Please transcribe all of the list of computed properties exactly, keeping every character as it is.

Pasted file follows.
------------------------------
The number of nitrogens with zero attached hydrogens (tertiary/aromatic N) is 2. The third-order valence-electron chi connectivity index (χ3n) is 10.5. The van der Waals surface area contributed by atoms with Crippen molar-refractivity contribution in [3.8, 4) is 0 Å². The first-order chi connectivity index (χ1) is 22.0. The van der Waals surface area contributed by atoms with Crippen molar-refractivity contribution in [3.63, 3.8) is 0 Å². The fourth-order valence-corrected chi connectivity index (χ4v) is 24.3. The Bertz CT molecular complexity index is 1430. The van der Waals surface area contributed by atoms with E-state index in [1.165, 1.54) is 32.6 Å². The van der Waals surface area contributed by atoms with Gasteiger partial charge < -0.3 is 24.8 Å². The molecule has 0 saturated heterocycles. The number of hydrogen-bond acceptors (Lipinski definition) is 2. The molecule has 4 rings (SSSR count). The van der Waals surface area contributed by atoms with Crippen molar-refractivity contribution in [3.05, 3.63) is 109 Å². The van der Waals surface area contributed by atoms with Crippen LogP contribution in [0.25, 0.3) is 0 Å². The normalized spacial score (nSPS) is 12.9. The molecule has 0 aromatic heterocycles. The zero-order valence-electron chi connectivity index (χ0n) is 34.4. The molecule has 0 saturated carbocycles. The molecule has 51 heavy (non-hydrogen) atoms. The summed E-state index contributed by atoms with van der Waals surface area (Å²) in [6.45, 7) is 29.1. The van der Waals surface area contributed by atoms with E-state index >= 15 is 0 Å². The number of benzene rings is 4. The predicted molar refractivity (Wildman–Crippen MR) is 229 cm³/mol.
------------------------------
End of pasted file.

The number of nitrogens with zero attached hydrogens (tertiary/aromatic N) is 2. The third-order valence-electron chi connectivity index (χ3n) is 10.5. The van der Waals surface area contributed by atoms with Crippen molar-refractivity contribution in [3.8, 4) is 0 Å². The first-order chi connectivity index (χ1) is 22.0. The van der Waals surface area contributed by atoms with Crippen molar-refractivity contribution in [3.63, 3.8) is 0 Å². The fourth-order valence-corrected chi connectivity index (χ4v) is 24.3. The Bertz CT molecular complexity index is 1430. The van der Waals surface area contributed by atoms with E-state index in [1.165, 1.54) is 32.6 Å². The van der Waals surface area contributed by atoms with Gasteiger partial charge < -0.3 is 24.8 Å². The molecule has 0 saturated heterocycles. The number of hydrogen-bond acceptors (Lipinski definition) is 2. The molecule has 4 rings (SSSR count). The van der Waals surface area contributed by atoms with Crippen molar-refractivity contribution in [3.05, 3.63) is 109 Å². The van der Waals surface area contributed by atoms with Crippen LogP contribution in [0.25, 0.3) is 0 Å². The normalized spacial score (nSPS) is 12.9. The molecule has 0 aromatic heterocycles. The zero-order valence-electron chi connectivity index (χ0n) is 34.4. The molecule has 0 saturated carbocycles. The molecule has 51 heavy (non-hydrogen) atoms. The summed E-state index contributed by atoms with van der Waals surface area (Å²) in [6.45, 7) is 29.1. The van der Waals surface area contributed by atoms with E-state index >= 15 is 0 Å². The number of benzene rings is 4. The predicted molar refractivity (Wildman–Crippen MR) is 229 cm³/mol.